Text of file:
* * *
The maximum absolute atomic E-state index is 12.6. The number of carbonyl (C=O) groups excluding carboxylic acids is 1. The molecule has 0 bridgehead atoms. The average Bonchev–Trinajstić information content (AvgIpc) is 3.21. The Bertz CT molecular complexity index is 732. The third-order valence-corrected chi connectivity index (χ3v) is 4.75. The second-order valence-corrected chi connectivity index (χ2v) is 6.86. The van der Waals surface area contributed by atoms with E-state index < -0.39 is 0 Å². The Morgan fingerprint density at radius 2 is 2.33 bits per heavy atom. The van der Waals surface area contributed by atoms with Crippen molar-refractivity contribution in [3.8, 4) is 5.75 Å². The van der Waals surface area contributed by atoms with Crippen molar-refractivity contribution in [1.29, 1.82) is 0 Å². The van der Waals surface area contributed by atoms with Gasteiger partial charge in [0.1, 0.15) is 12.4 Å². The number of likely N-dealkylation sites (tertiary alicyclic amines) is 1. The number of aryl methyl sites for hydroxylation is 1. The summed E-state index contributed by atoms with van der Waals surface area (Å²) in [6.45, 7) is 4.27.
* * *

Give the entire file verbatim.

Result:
The maximum absolute atomic E-state index is 12.6. The number of carbonyl (C=O) groups excluding carboxylic acids is 1. The molecule has 0 bridgehead atoms. The average Bonchev–Trinajstić information content (AvgIpc) is 3.21. The Bertz CT molecular complexity index is 732. The third-order valence-corrected chi connectivity index (χ3v) is 4.75. The second-order valence-corrected chi connectivity index (χ2v) is 6.86. The van der Waals surface area contributed by atoms with E-state index < -0.39 is 0 Å². The Morgan fingerprint density at radius 2 is 2.33 bits per heavy atom. The van der Waals surface area contributed by atoms with Crippen molar-refractivity contribution in [3.8, 4) is 5.75 Å². The van der Waals surface area contributed by atoms with Crippen molar-refractivity contribution in [1.29, 1.82) is 0 Å². The van der Waals surface area contributed by atoms with Gasteiger partial charge in [0.1, 0.15) is 12.4 Å². The number of likely N-dealkylation sites (tertiary alicyclic amines) is 1. The number of aryl methyl sites for hydroxylation is 1. The summed E-state index contributed by atoms with van der Waals surface area (Å²) in [6.45, 7) is 4.27.